Vitamin D deficiency and vitamin D supplementation

Vitamin D is found in many dietary sources such as fish, eggs, fortified milk and liver oil. The sun also contributes significantly to the daily production of vitamin D and only 10 minutes of exposure is considered sufficient to prevent deficiencies. The term "vitamin D" refers to various forms of this vitamin.

Two forms of vitamin D are important in humans: ergocalciferol (vitamin D2) and cholecalciferol (vitamin D3). Vitamin D2 is composed of plants. Vitamin D3 is synthesized by humans on the skin when exposed to ultraviolet-B (UVB) light from sunlight. Foods can be enriched with vitamin D2 or D3.

Vitamin D Needs and deficiencies

Vitamin D deficiency and vitamin D supplementationThe main biological function of vitamin D is to maintain normal levels of calcium and phosphorus in the blood. Vitamin D helps in the absorption of calcium, contributing to the creation and maintenance of strong bones.

Recently, research also suggests that vitamin D can provide protection from osteoporosis, hypertension (high blood pressure), cancer and various autoimmune diseases.

Vitamin D helps your body absorb calcium, which your bones need to grow. Deficiency of vitamin D can lead to bone diseases such as osteoporosis or rickets. Vitamin D also has a role in your nervous, muscular and immune system.

Vitamin D is measured as serum levels of 25-hydroxy vitamin D. A serum hydroxyvitamin D level of 10 ng / mL is low, a level of 15 ng / mL is sufficient and a level of 200 ng / mL is potentially toxic

Rashitis and osteomalacia are classical vitamin D deficiency diseases. In children, vitamin D deficiency causes rickets, resulting in skeletal deformities. In adults, vitamin D deficiency can lead to osteomalacia, which results in muscle weakness in addition to weak bones.

Populations likely to be at high risk of vitamin D deficiency include elderly, obese, exclusively breastfed infants and those with limited sun exposure. Also, people with fat-resorption syndromes (eg cystic fibrosis) or inflammatory bowel disease (eg Crohn's disease) are at risk.

How to Get Vitamin D

You can take vitamin D in three ways: through your skin, from your diet and from supplements. Your body forms vitamin D naturally after exposure to sunlight. However, excessive exposure to the sun may lead to aging of the skin and skin cancer. So many people try to get vitamin D from other sources. You should take anywhere between 200 IU to 600 IU of vitamin D per day with the amount increasing with our age.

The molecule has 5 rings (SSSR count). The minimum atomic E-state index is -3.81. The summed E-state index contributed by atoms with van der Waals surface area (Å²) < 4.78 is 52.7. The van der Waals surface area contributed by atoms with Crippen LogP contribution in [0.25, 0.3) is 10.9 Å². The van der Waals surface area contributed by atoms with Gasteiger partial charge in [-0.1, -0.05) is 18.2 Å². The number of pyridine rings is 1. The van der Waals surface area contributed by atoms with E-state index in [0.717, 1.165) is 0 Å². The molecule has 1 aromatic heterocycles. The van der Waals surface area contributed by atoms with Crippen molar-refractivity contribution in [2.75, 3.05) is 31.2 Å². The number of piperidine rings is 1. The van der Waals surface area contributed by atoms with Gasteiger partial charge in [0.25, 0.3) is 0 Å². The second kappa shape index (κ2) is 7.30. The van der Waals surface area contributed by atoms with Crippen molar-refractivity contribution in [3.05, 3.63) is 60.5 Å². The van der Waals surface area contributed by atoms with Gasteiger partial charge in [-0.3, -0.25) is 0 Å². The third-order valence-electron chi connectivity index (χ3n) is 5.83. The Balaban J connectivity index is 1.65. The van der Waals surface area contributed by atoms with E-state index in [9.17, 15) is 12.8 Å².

Vitamin D-rich foods include egg yolks, salty fish and liver. Some other foods, such as milk and cereals, have often added vitamin D.

You can also take vitamin D supplements. Contact your doctor to see how much you should take. People who may need extra vitamin D include

  • The elderly
  • Breastfeeding
  • People with dark skin
  • People with certain conditions, such as liver disease, cystic fibrosis and Crohn's disease
  • People who have obesity or have gastric bypass surgery

Foods with a high vitamin D content

Liver oil, 1 tablespoon 1,360
Sockeye, cooked, 3 ounces 794
Mackerel, cooked, 3 ounces 388
Tuna fish, preserved in water, 3 ounces 154
Milk, non-fat, reduced fat and whole 115
Orange juice enriched with vitamin D, 1 cup 100
Yoghurt, fortified, 6 ounces 80
Margarine, fortified, 1 tablespoon 60
Sardines, canned in oil, drained, 2 sardines 46
Liver, beef, cooked, 3.5 ounces 46
Ready-to-eat cereals, enriched 40
Egg, 1 whole (vitamin D found in yolk) 25
Cheese, Switzerland, 1 ounce 6

In a not very scientific research personally I have found that many women are very inadequate in vitamin D. My husband and some of my friends had to supplement a lot of vitamin D just to try to catch up